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And Now The Textalyzer

 Drivers in collisions in the state of New York may soon have their smartphones checked for activity through the use of the Textalyzer. 

| BY Kent McDill

Using a handheld device while driving is being compared to driving drunk in terms of its potential for causing serious accidents and traffic-related deaths.

Yet, drivers of all ages can be seen looking at their smartphones while driving. Some can be seen typing a text message while driving, which is certainly distracting from the actual driving exercise, and in some cases, might actually require two hands, which makes proper driving technique very difficult.

Many states have banned the manual use of mobile devices while driving, but unlike drunk driving, text driving can be easily covered. Unless the driver is actually witnessed using the mobile device at the time of an accident, it is difficult to prove the driver was doing so.

But the state of New York is pursuing a path that can in fact determine if a driver in an automobile accident was using his or her phone at the time of the accident.

Unofficially called “The Textalyzer’’, one company claims to have a device that can be plugged into any smartphone or cellphone and determine its last use. It can determine the function that was being applied and the exact time it was employed. It is the text-driving equivalent of the Breathalyzer.

The New York State Senate is considering a bill that would provide this tool to police officers in order to determine whether a driver in an accident was distracted by using a smartphone at the time of the accident.

There are legal ramifications. The New York bill, if passed, would not require officers to have a warrant to analyze the device. It is not yet known what would happen if a driver refused to allow to have their smartphone analyzed.

Meanwhile, the American Civil Liberties Union claims the so-called Textalyzer could certainly be used to see who was being texted or what website was being accessed, which would constitute a violation of privacy.

The problem definitely requires a solution. According to the National Safety Council, car crash statistics are on the rise for the first time in a decade. Awareness of drunk driving laws and penalties has reduced that danger, but the increase of mobile device use is considered the cause of the increase.

In 2015, the National Safety Council said cell phone-related collisions rose for the third consecutive year and accounts for more than 25 percent of all crashes in the country. While the total includes all accidents which occur when a driver is holding on to a mobile device, the National Safety Council said conversations using hands-free devices do not prevent distracted driving accidents.

The New York legislators are in conversations with the Israel-based technology company Cellebrite, which claims to have a device it calls Infield, which is capable of extracting usage data from smartphones quickly.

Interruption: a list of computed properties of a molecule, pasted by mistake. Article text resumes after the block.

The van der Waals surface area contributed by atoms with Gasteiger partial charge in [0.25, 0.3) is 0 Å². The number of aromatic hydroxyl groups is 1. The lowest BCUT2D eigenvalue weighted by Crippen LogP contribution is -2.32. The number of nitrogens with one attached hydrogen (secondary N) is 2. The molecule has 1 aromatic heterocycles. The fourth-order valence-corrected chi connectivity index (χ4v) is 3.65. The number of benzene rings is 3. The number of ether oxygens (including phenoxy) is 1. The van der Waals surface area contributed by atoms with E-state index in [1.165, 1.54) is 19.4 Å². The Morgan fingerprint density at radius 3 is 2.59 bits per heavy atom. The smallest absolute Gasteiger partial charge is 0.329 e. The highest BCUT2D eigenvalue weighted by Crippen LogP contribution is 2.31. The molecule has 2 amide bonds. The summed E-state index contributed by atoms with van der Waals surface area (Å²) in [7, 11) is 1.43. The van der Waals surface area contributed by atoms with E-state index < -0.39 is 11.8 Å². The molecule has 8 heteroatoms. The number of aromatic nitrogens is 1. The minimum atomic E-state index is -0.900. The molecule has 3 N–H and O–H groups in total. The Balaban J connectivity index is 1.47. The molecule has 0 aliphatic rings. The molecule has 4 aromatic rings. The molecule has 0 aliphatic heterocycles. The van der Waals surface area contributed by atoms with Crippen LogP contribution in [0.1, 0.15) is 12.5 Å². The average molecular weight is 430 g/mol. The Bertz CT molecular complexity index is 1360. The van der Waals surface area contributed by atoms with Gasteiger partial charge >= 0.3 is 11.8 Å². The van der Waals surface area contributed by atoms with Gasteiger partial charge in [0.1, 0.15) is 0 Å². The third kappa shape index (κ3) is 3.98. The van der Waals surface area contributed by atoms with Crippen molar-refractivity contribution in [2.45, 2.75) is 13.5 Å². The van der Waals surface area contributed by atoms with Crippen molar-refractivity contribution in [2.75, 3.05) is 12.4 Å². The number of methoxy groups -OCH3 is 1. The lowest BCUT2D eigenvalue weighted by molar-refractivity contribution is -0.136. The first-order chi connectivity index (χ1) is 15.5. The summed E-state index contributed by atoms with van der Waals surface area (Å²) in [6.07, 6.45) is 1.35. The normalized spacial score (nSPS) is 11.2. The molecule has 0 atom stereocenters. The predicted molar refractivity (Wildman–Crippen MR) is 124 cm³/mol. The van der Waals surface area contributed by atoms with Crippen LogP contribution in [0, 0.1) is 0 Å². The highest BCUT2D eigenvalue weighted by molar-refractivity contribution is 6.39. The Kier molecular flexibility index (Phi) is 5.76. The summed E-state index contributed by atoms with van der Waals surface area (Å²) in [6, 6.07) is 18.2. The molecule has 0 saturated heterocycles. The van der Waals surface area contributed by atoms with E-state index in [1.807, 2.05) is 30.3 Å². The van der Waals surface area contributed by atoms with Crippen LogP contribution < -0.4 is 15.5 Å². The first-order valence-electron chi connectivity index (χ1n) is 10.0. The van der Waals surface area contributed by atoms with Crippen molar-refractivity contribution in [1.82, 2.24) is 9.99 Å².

“This user-friendly mobile forensic solution enables users to forensically extract and decode mobile device data such as call logs, contacts, calendar, text messages, media files and more,’’ the company reports on its website. “Intuitive graphical viewing and filtering capabilities allow users to quickly narrows searches, tag important content and generate and share reports as needed.”

The first sentence of the product description would alert privacy law advocates, while the second sentence basically states the device could be set to narrow the search to parameters set by the law.

Mariko Hirose, an attorney for the New York Civil Liberties Union, says the “Textalyzer” is a clear violation of privacy laws.

“There are so many ways in which somebody could be using the phone in a car that is not a violation of the law,’’ Hirose said. “The bill is simply providing a way for law enforcement to get around the privacy protections that apply to a cellphone.”

About the Author

Kent McDill

Kent McDill is a staff writer for Millionaire Corner. McDill spent 30 years as a sports writer, working for United Press International and the Daily Herald of Arlington Heights, Ill. From 1988-1999, he covered the Chicago Bulls for the Daily Herald, traveling with them every day through the nine-month season. He also covered the Bulls for UPI from 1985-88, and currently covers the team for He has written two books on the Bulls, including the new title “100 Things Bulls Fans Should Know And Do Before They Die’, published by Triumph Books. In August 2013, his new book “100 Things Bears Fans Should Know And Do Before They Die” gets published.

In 2008, he resigned from the Herald and became a freelance writer. The Herald hired him to write business features and speeches for the Daily Herald Business Conferences and Awards presentations.

McDill also writes a monthly parenting column for the Herald’s Suburban Parent magazine.

McDill is the father of four children, and an active fan of soccer, Jimmy  Buffett and all things Disney.